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|Thomas Alva Edison|
The inventor who gave us the electric light bulb, the phonograph, the motion-picture camera, the microphone and a thousand other devices that improved life for humanity the world over was a hard-working, dedicated researcher. Learn about his life and his inventions in this unit.
Thomas Alva Edison was born on February 11, 1847, in Milan, Ohio. He was the youngest of seven children born to Samuel Edison Jr. and Nancy Elliott Edison. When Thomas Edison started school, the schoolteacher considered the famous inventor to be a bit dull. After three months of schooling, one day the teacher called Thomas an "addled" (confused) student. Thomas hurried home and told his mother. When she went to the schoolhouse to talk to the teacher, they got into a heated discussion and the teacher told Mrs. Edison that Thomas was not teachable. Mrs. Edison promptly removed Thomas from the school and from then on he was homeschooled!
As a young child Thomas Edison began to lose his hearing. Eventually he became totally deaf in his left ear and had only 10% hearing in his right ear. Edison did not consider his loss of hearing a disadvantage but said it was actually an advantage to his style of work. He was able to concentrate deeply on his experiments since he was not distracted by noises or chatter while he was working.
His career began with a fascination for the telegraph. At the age of ten, young Thomas and a neighborhood friend built their own telegraph and used it to communicate with each other from house to house. In this way, Thomas taught himself to send and receive the complicated Morse code used in telegraphing.
When Thomas was 12 years old, he took a job selling papers on the train to Detroit. This gave him spending money and during the long layovers in Detroit he could buy chemicals and supplies for his experiments. He used to do experiments on the train when he had breaks from selling papers, but once some of his chemicals started a fire on the train and he had to stop.
One day when the train was stopped at a station, Thomas saw a young boy playing on the tracks. Suddenly an unmanned railroad car came rolling right at the boy. Thomas ran and pulled the child to safety-barely missing getting himself squashed too! The little boy turned out to be the station agent's son. The boy's father was so happy that he offered to train Thomas as a telegraph operator as a reward. This was a big breakthrough for Edison.
He got his first regular job as a telegraph operator at the age of sixteen at Stratford Junction in Canada. He liked to work nights so he could read and do experiments during the day. Though he never needed a lot of sleep he still often got tired late at night. The telegraph office required operators to send a signal every hour to prove they were awake. This led Thomas to invent the first automatic telegraph, a device that would send the signal for him every hour so he could sleep. He nearly lost his job when he was caught sleeping one night.
In 1868 Edison applied for his first patent on an invention, the "Electrical Vote Recorder"-a device designed to speed up the voting procedure in the legislature. Unfortunately, Congress did not want to use this invention. It counted votes too quickly and there would not be enough time for "filibustering" to take place-a delaying tactic that minority parties used to block unwanted legislation. Edison was crushed. He decided he would only invent products that were sure to be commercially successful. All he needed was to wait, however! Different versions of that same voting machine are used in state legislatures all around the U.S. today.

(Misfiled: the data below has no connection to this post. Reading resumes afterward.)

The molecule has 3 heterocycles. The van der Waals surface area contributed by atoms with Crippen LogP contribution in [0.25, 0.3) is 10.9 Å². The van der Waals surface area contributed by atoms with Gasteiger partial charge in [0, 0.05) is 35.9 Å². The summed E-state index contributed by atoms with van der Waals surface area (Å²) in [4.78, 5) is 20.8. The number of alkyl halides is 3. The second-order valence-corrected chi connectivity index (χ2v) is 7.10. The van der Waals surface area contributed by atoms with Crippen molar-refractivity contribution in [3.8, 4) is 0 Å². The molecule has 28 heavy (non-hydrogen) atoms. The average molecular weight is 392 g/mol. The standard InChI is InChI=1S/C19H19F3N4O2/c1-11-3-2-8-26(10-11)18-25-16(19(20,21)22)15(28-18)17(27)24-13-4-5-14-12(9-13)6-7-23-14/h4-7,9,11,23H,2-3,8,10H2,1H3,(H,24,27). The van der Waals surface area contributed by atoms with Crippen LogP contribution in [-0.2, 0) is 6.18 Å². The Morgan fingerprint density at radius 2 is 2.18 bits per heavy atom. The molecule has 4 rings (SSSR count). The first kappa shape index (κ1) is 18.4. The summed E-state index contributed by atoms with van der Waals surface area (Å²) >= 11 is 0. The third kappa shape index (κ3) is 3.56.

Edison built a laboratory in Menlo Park, New Jersey, in 1876. This was the world's first scientifically organized industrial research laboratory, and it is considered to be one of his most important inventions. In this lab Edison and his staff were very productive. They sometimes worked on more than 40 projects at a time, and applied for as many as 400 patents in a year. In the Menlo Park lab Edison invented some of his most famous and useful devices-the carbon telephone transmitter, the phonograph, and the incandescent light bulb. He became known as the wizard of Menlo Park.
In 1887 Edison built a new laboratory in West Orange, New Jersey. This lab was ten times bigger than the Menlo Park lab, and is now a national monument. The new lab complex had 14 buildings, six of which were devoted to inventing. Edison worked at this lab for another 40 years. He improved the phonograph so that it had commercial value and began producing phonographs for sale. He created the first movie camera and film reels. Later Edison connected a phonograph and made the first talking movie! He also invented the dictating machine, the cement mixer, the microphone, and a magnetic process to separate iron ore. And after laboriously testing over 17,000 different plant species, Edison came up with a new synthetic rubber.
During World War I, Edison turned his efforts to helping improve the military. Working without pay, he helped invent a sonar system to detect submarines and torpedoes, and also invented an electric torpedo. At Edison's urging, Congress established the first military research laboratory in 1920.
Edison believed in hard work. He is known for his focus and determination, and for regularly working 100 or more hours in a week. One of his favorite sayings was, "Genius is one percent inspiration, and 99 percent perspiration." He also believed in the importance of making science practical and useful to people. Edison invented well over a thousand devices that improved life for humanity the world over.
Thomas Alva Edison died on October 20, 1931, at the age of 84.
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|Last Updated on Monday, 20 February 2012 19:09|